“I think the policy measures of the Government are necessary and unavoidable because they have inherited a very difficult and complex situation,” he said as he reacted to Government’s ongoing debt restructuring exercise.

Pointing out that Barbados had gone through several “painful adjustments” in the past, Anthony said it meant [be] that there were some continued structural deformities.

“But I believe the sacrifice that has to be made at this time is essential to the recovery of Barbados. I think the good thing is that the people of Barbados understand that despite what may have happened in the past, that they do have to make adjustments, that they have to endure some pain before the problems in the economy is resolved,” he said.

See the full article at:

As related here, economic restructuring may be “necessary and unavoidable“. This could be a product of a new commitment to Good Governance going forward. But surely, there is no doubt that the lack of Good Governance adherence in the past form a part of the problem. Amazing too, is the observation of one former Head of Government (St. Lucia) about the activities in the government of another member-state (Barbados).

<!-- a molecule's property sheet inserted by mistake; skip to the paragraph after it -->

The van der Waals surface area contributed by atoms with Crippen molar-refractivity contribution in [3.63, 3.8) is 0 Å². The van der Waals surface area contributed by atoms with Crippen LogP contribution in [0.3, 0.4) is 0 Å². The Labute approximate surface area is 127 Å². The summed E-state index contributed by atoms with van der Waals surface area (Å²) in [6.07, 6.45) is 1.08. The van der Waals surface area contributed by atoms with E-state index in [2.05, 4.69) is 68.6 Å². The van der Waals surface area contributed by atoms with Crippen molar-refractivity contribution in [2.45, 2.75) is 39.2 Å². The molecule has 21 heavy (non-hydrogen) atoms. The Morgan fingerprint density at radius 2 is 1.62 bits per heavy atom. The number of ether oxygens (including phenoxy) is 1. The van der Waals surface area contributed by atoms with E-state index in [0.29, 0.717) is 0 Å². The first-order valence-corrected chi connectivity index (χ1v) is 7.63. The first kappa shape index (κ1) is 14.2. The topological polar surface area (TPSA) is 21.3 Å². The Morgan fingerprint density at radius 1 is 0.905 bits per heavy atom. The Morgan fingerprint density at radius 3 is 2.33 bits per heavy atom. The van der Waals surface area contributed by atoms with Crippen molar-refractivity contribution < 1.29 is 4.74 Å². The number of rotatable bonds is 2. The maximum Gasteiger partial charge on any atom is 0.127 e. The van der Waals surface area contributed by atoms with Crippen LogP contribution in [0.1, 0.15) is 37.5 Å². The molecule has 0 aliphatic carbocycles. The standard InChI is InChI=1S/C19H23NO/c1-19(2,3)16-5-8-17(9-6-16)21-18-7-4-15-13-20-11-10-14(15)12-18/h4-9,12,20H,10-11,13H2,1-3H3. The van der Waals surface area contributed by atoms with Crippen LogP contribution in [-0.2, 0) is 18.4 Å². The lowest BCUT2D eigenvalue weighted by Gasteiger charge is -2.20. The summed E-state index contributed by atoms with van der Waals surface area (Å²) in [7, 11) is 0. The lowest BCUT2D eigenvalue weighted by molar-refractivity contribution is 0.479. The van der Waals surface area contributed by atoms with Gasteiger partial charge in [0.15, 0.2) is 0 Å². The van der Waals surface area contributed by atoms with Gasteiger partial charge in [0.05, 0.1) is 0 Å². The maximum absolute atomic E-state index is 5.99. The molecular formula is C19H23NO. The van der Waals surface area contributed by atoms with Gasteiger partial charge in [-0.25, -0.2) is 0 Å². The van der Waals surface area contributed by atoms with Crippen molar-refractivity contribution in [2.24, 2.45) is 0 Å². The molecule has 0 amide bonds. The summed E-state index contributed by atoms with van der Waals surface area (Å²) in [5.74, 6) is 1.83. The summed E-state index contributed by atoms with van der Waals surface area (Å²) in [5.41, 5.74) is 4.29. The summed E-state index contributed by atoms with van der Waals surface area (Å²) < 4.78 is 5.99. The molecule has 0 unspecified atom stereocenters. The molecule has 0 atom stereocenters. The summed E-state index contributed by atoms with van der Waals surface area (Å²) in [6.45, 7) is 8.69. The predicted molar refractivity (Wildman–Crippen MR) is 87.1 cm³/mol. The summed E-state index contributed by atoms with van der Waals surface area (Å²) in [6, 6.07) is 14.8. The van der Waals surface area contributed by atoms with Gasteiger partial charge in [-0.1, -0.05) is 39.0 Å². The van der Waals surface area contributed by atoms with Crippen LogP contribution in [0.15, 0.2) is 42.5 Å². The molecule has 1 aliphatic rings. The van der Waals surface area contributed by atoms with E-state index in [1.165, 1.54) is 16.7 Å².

The lack of and need for Good Governance is obviously a regional concern.

This commentary is the first of a 5-part series from the movement behind the Go Lean book in consideration of the Good Governance needs for a new Caribbean regime. The other commentaries in the series are cataloged as follows:

  1. Good Governance: … Versus Partisan Politics
  2. Good GovernanceStepping Up in an Emergency
  3. Good GovernanceThe Kind of Society We Want
  4. Good GovernanceGetting ‘Out of the Way’ of Local Economic Empowerment
  5. Good GovernanceGood Corporate Compliance

No doubt there is the need for Good Governance for the Caribbean; we need better stewardship and shepherding of the 30 member-states – all the island states, plus the 2 South American countries (Guyana and Suriname) and the Central American country of Belize – to ensure that we do not repeat the mistakes of the past and can forge a new future for our children. No future is assured otherwise.